While your riding experience is the sum of the bike's many parts, handlebars have a big impact on posture, stability, even power transfer into each pedal stroke.
So if different bars offer different benefits (and have different drawbacks), are you riding the bars best suited to your commute? Let's break it down...
Café style bars come in a variety of shapes, but all have a swept back hand position and most have a rise. Those two features in combination tend to put you more upright, with your hands closer to your body. The result is a relaxed ride with a straight back.
Good for those who like to stay in the saddle and prefer an easier, more leisurely ride.
Riser bars are usually wider than bullhorns or drops (we'll get there), making them more stable, but not as upright or set back as café bars. They're utilitarian and work for a lot of riders and a lot of city bikes. Risers only offer a single hand position, but generally allow a wider variety of riding styles than café bars. What the riser bar lacks in power, it makes up for in comfort.
Good for those who prioritize stability and only need moderate power.
Flat bars typically come standard on mountain bikes, but make an excellent option for city riding too. Usually a tad wider than your standard riser bar, they incorporate (as the name implies) zero rise and have quickly become a favorite of fixed gear riders as they offer more torque when locking up for a skid.
Good for those who want a super stable and wide grip on their bike, with a very slight forward lean.
Bullhorns offer two hand positions. The forward position out front on the "horns" allows for more aggressive riding, but often requires a stretch. When out of the saddle it's a particularly strong position from which to pull, creating a lot of power for climbing or sprinting. On the flats - the area to each side of the stem - your torso will be more upright, but the narrow grasp can feel less stable for some riders.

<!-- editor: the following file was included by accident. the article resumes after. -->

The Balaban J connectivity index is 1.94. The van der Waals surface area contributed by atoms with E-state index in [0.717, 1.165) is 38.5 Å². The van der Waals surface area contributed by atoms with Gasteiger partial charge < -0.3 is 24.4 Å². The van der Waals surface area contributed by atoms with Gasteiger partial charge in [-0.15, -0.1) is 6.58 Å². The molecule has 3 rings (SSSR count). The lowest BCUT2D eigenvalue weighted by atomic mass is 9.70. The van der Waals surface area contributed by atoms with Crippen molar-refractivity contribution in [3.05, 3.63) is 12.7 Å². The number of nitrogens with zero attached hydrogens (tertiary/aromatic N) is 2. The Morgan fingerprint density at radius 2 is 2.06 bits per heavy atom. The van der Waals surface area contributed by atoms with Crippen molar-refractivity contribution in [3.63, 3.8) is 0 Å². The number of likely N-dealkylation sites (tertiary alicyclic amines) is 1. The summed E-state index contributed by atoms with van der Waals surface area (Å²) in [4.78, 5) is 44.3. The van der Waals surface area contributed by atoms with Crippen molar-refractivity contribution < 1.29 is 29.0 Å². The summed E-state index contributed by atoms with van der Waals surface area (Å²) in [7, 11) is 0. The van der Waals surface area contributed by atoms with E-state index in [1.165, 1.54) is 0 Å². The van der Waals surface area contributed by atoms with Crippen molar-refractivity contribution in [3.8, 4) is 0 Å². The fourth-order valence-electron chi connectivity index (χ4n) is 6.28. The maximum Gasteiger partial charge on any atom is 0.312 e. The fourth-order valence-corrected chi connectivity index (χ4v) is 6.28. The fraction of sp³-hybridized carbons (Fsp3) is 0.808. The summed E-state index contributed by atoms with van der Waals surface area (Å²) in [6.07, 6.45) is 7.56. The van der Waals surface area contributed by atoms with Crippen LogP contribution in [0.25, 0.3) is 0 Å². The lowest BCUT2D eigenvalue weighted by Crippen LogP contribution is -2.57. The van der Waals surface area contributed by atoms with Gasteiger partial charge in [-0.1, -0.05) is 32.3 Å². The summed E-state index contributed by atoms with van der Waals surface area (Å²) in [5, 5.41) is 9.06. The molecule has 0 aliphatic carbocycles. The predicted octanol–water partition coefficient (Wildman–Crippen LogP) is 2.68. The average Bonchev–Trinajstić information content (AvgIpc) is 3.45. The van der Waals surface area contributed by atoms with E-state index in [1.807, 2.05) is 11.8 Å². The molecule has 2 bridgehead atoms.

Good for those who ride hard and fast and like to be out of the saddle.
This is the classic road style bar. The drop bars best feature - multiple hand positions - often goes unused in city riding. While you'll have 2 to 3 places to put your hands, many riders stay up top on the flats for shorter commutes. If you're looking for power, getting down in the drops allows you to lean into position for the most effective power distribution while pedaling. This also reduces wind resistance substantially when coasting down hill. Since your torso is stretched out over the frame however visibility in traffic is slightly reduced.
Good for those who ride hard, or take longer rides particularly in hilly or windy areas.
1. Are there other bar styles than these?
Yeah of course, but these are what you'll pass most of the time on the street.
2. Can I replace my existing handlebar with one of these styles?
Totally doable, but you may have to replace some other components (like brake levers) as well, depending on the style.
3. Will the particulars of my bike affect how any one bar will fit me?
Definitely, but these descriptions are a safe place to start. Visit our shop at 766 Valencia (or your local bike shop) for specific advice.